• The magic use by the witch in Brave is the one that causes machines to become intelligent and compete with humans, including the giant robot used by Syndrome in The Incredibles, yet Syndrome used science and not magic to create it, and the robot is not sentient, it’s following its programming design by Syndrome.[21] The robot did not “rebel”, it was Syndrome's mistake in the programing what makes it act as it acts. Same in the case of the robots from WALL-E who are also following their programming and not, as some theorists say, revenging on humanity by keeping them inactive.[21]
  • The idea that machines naturally hate humans postulated by Negroni is contradicted by the fact that the toys (included as “machines” in the theory) naturally love humans.[21]
  • The theory states that after the great war, humans were sent to the Axiom while machines were left behind to populate and run things. But it is mentioned multiple times in WALL-E that the humans were only supposed to be on the Axiom for five years. Also, a magazine is seen that says an evacuation is ordered due to pollution. If the humans were only supposed to be gone for five years, then why did the machines make their own civilization on Earth?
  • Albeit it is said in the theory that the events in Cars are the period during which machines rule Earth and the remaining humans are in space seen in WALL-E, the world of Cars looks clean with blue skies and green fields, not having all the garbage seen in WALL-E, aside from the semi-organic nature of the Cars that have things like tongues.[21]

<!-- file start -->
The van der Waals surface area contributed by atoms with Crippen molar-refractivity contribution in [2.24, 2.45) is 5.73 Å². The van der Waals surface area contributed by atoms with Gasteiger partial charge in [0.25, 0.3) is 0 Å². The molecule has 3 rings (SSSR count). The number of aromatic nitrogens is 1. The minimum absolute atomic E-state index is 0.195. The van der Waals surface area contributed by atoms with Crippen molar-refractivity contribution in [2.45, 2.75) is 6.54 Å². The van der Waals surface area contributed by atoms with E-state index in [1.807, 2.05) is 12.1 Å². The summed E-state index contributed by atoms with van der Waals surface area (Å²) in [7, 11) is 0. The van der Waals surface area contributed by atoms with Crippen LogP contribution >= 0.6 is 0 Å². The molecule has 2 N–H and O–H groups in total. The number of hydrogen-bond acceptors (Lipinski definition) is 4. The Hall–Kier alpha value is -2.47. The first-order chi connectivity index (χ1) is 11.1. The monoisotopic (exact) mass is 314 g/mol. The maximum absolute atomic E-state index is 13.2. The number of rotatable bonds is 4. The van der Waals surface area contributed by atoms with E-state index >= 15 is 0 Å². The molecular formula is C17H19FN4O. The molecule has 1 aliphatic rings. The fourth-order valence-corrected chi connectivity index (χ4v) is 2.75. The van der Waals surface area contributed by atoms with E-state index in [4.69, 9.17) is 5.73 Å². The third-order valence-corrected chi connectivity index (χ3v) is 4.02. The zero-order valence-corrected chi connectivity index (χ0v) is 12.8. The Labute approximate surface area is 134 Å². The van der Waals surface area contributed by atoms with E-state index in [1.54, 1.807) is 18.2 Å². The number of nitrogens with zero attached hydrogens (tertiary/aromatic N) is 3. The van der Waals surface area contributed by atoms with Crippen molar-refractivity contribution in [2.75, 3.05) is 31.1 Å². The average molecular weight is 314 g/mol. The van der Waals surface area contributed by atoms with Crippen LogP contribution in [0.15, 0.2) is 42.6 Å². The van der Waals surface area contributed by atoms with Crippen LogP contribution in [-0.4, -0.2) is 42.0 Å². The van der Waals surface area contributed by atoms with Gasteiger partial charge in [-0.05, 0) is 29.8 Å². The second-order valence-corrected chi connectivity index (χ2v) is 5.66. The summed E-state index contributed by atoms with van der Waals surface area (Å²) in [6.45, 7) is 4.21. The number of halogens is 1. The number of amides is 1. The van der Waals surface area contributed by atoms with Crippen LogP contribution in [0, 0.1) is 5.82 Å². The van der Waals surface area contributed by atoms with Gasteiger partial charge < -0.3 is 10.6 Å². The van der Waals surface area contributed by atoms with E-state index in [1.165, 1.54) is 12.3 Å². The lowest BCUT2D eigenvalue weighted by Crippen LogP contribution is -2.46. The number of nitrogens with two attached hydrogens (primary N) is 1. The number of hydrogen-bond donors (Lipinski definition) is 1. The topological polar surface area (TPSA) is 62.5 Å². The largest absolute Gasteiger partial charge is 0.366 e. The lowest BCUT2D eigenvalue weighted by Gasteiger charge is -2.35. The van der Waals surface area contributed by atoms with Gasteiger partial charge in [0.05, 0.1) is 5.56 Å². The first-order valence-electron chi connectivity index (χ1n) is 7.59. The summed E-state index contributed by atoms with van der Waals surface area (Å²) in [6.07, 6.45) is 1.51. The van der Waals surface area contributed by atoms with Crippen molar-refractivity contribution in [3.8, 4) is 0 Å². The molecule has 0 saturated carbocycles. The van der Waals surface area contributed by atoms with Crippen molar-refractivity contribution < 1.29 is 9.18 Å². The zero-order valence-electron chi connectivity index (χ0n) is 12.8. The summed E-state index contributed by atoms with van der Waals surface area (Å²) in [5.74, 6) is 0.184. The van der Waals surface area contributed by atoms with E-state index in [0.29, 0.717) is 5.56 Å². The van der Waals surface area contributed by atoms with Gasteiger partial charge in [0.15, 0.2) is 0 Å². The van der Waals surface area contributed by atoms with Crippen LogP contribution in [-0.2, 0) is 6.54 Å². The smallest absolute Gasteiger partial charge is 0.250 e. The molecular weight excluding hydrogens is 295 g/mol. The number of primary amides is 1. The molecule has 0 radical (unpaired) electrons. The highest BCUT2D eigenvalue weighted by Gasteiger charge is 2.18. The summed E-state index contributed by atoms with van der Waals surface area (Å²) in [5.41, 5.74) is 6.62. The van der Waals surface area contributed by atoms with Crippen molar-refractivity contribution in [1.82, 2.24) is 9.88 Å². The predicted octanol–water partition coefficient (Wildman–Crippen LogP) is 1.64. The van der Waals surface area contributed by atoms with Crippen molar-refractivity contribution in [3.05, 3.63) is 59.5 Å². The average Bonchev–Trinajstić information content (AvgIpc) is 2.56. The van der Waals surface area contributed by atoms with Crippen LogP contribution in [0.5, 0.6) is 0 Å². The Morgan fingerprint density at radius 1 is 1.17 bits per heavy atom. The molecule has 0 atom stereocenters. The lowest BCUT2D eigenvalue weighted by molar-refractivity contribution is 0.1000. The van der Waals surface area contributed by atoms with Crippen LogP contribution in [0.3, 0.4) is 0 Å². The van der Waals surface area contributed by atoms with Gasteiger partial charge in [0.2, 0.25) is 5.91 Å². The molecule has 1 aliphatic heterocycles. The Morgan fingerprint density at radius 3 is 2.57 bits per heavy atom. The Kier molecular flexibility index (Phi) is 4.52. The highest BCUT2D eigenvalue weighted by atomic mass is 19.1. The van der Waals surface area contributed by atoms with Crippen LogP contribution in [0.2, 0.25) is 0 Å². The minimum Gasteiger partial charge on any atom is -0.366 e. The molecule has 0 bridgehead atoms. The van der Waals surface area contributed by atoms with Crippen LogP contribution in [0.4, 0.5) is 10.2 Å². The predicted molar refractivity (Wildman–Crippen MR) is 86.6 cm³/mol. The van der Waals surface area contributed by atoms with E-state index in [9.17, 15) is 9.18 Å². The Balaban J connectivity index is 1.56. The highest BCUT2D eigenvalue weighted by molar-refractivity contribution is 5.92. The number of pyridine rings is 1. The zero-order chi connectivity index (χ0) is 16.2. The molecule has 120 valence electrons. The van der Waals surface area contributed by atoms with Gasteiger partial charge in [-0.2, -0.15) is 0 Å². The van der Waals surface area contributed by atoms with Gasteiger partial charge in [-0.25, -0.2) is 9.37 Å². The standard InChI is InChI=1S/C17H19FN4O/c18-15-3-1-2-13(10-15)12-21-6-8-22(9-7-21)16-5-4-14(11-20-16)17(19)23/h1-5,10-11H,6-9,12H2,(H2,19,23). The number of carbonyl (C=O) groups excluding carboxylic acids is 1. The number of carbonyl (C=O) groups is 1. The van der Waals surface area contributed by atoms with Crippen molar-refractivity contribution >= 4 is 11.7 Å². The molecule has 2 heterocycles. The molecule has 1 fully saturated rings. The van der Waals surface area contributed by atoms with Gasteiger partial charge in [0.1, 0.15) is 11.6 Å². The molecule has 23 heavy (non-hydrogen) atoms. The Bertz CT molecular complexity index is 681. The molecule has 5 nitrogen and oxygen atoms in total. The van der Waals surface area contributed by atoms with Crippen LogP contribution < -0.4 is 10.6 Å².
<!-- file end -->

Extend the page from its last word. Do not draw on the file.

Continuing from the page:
• The plant that EVE recovered in WALL-E is the tree seen in A Bug's Life, but the landscape is different. And if WALL-E happens in the far future and thus A Bug's Life must happen even further, A Bug's Life has lots of contemporary references and human presence (in a time where humans are supposed to be extinct) including a poster of The Lion King musical that couldn't be still playing in the far future and a homeless bug holds the sign “Kid tore off my wings”. Also another aspect he points out is that there are toys based on the characters of A Bug's Life in Toy Story, thus proving that A Bug's Life is a movie in the Toy Story universe, unless the toy based on Flik was made by someone who somehow can see the future.[21]